While shopping for some posters the other day, Rob noticed two contradictory ones on StartupVitamins.

Here are the 2 posters:

Done is better than perfect
You have to make every single detail perfect ...

So if done is better than perfect, but we have to make every single detail perfect, when is it done?

Done is different than perfect

When working on a web development project, you always have multiple constraints.

First the time, which subsequently will define the cost.

Then, what we can call the feature context knowledge: why was this feature requested? What will the customers get from that feature? Is it expected to change in a near future?

And lastly, you have the client’s expectations: this feature needs to go up as soon as possible as we think it’s affecting our bottom line. Or the classic ‘But, it should be easy, it’s just a button to add, isn’t it?’

With those variable in hands, it’s almost impossible to deliver perfect features 100% of time. And in fact it might not be healthy for your project.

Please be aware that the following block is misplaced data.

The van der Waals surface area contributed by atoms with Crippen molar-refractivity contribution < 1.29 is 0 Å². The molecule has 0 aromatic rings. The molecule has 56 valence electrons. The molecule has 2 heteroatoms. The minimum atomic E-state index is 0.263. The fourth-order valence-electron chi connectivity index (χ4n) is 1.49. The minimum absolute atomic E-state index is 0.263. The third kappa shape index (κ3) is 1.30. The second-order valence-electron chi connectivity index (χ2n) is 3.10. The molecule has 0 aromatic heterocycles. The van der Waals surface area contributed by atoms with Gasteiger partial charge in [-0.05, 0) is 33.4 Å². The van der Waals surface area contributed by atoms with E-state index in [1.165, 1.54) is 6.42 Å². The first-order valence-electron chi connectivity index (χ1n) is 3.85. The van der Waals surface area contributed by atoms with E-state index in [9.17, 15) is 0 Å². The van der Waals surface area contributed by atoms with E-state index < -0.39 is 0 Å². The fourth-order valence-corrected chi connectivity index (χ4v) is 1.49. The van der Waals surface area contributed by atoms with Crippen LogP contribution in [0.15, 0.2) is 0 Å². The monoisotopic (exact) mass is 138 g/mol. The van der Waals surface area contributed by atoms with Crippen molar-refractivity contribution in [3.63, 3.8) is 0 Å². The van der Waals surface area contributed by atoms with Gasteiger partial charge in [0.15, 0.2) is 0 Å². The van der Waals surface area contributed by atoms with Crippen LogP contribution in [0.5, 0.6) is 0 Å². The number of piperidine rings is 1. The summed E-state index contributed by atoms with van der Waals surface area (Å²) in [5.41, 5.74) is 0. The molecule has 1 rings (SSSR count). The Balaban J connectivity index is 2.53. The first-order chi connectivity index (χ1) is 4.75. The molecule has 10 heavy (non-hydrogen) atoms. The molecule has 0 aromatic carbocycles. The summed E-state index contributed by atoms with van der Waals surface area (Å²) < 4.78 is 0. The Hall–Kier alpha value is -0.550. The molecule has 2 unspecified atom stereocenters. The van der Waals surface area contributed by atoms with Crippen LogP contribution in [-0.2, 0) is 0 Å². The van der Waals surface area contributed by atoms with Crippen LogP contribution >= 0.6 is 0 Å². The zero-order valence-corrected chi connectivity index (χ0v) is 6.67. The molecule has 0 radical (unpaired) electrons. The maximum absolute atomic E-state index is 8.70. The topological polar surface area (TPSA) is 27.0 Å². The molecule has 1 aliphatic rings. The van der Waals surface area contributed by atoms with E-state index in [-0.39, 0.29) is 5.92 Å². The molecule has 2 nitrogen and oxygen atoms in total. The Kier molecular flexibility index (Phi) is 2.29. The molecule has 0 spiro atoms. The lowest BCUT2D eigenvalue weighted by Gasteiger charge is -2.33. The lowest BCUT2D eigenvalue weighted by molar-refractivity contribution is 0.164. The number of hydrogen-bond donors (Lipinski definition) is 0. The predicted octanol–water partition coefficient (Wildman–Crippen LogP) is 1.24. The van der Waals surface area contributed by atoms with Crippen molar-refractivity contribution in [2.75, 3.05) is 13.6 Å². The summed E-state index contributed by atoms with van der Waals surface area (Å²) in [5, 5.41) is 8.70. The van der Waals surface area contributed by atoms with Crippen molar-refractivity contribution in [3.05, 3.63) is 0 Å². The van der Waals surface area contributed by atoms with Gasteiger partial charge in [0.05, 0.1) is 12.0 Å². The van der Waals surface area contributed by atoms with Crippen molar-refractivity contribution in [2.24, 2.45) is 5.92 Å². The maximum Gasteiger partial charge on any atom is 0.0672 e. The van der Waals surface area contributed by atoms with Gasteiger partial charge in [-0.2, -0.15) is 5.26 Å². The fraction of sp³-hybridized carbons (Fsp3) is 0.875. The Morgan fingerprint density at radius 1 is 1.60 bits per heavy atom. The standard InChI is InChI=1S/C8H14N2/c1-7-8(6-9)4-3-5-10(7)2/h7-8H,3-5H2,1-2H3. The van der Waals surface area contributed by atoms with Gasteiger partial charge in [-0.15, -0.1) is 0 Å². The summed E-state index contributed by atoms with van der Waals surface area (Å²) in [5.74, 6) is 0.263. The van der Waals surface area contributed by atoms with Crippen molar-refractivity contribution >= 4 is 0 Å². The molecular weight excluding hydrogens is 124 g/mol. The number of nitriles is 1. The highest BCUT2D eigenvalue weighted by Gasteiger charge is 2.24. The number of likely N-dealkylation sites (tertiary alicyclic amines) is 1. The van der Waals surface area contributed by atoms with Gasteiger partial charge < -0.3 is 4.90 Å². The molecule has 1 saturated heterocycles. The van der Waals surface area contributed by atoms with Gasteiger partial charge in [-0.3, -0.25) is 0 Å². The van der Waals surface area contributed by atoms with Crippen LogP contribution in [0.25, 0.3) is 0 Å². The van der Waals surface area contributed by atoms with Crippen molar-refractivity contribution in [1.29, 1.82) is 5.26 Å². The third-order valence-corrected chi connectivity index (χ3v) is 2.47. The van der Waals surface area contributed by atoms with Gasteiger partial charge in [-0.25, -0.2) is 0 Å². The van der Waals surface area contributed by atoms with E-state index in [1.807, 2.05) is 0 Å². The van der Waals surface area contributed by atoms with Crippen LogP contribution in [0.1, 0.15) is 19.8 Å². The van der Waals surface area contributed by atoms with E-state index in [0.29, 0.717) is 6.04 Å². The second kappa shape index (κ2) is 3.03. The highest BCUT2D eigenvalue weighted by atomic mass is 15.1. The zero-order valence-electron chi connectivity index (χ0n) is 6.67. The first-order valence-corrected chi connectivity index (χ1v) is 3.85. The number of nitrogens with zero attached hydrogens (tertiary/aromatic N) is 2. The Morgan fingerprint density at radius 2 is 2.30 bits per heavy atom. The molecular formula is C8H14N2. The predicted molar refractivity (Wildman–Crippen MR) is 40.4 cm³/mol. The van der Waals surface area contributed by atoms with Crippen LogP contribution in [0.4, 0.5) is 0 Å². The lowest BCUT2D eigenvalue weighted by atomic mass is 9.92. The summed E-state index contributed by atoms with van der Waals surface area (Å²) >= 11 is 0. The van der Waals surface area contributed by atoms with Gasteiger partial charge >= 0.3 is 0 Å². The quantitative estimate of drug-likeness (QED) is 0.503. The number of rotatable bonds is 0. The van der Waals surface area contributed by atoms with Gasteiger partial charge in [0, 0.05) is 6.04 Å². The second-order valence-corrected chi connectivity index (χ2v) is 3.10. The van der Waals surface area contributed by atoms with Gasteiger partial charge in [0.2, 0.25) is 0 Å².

I’m certainly not saying that we should rush and produce bad code quality just for the sake of speed, but trying to make everything perfect will lead to delays, because there is always something to improve.

A feature that is done and working as expected is a feature that will be usable on your application by your customers. You will be able to measure if it’s worth spending more time making it perfect, or if it’s good enough and serves a small percentage of your customers.

So, when is it done?

We consider a feature done when the feature is useful. The end user can perform a certain action, and most edge cases are ironed.

Done equals useful and measurable.

And when is it perfect?

Well, that is the catch. A feature will never reach perfection. Web applications are always improving, so your main features will not stay still for a long time.

And why would you change something that is perfect?

Having said that, a feature is always perfectible. Sometimes, the tests can be improved. Or a new edge case is discovered. Some refactoring might need doing.

More than perfection, we should look out for value

If something reaches perfection, it will only be at one point in time. Until something new comes along and destroys your idea of perfect.

How many times did you work on something (say a design) and thought that it was perfect as it was? It was using the latest trends, the cool kids technologies, the wording was beautiful.

Give it a couple of weeks or months, and one day you re-open your design and you see that it’s not so perfect anymore. New trends have destroyed your idea of perfection.

Instead of seeking perfection, our role as developers should be to seek value for our clients.